A Food and Drink Guide to Amsterdam

I recently visited Amsterdam for a long weekend and absolutely loved it. Staying near the beautiful Oosterpark, we rented bikes, drank great beer and just spent time getting lost in central Amsterdam, walking up and down canals and over bridges, mesmerised by the rows and rows of surreal architecture.

When we weren’t doing that, we were stuffing our faces with pancakes, chips, life-changing stroopwafel, €16 cocktails, dim sum, cheese and one of the best meals I’ve ever had. Probably a good thing we rented those bikes.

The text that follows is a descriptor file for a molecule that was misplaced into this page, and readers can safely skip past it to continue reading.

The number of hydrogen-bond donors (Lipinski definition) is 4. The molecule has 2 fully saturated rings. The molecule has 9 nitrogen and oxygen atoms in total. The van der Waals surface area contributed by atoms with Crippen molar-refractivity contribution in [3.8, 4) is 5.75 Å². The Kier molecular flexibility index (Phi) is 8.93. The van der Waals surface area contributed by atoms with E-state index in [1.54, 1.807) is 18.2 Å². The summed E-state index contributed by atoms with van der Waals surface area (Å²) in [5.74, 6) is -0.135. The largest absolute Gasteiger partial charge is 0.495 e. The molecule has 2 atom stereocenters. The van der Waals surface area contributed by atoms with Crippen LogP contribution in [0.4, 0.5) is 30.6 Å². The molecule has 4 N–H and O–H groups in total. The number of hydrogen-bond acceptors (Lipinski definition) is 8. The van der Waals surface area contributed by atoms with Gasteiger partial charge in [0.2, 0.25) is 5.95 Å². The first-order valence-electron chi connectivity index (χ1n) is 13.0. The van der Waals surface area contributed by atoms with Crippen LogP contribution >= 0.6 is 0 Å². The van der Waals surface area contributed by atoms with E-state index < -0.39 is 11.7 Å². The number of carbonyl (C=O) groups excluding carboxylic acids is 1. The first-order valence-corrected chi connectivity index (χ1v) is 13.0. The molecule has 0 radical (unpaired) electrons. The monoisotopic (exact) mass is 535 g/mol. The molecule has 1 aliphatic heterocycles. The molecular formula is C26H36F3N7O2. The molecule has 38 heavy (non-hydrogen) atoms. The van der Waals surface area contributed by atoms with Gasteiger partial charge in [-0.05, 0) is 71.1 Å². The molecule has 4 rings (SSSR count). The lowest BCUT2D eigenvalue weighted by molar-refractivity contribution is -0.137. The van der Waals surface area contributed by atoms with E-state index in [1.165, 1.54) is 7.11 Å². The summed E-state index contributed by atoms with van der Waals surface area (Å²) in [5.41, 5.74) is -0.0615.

For anyone thinking of travelling to Amsterdam for a long weekend, here is my food and drink guide to the city.


Box Sociaal

This place is lovely. We headed there for breakfast on our first full day, having passed it on the tram the day before. They do natural wine, cocktails and beer but they also do amazing brunch such as The Kater Breakfast Sandwich – an in-house Italian sausage patty with crispy bacon, housemade hash brown, a fried egg, cheese and Box Sociaal ketchup in a pretzel bun. Certainly not your standard egg and bacon bap. It’s packed with moreish, crispy, herbacious flavours and textures and was washed down with freshly-squeezed orange juice. Choose a seat by the front windows and watch the world go by.

Plantage Middenlaan 30A, 1018 DG Amsterdam | http://www.boxsociaal.com 

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Bakers and Roasters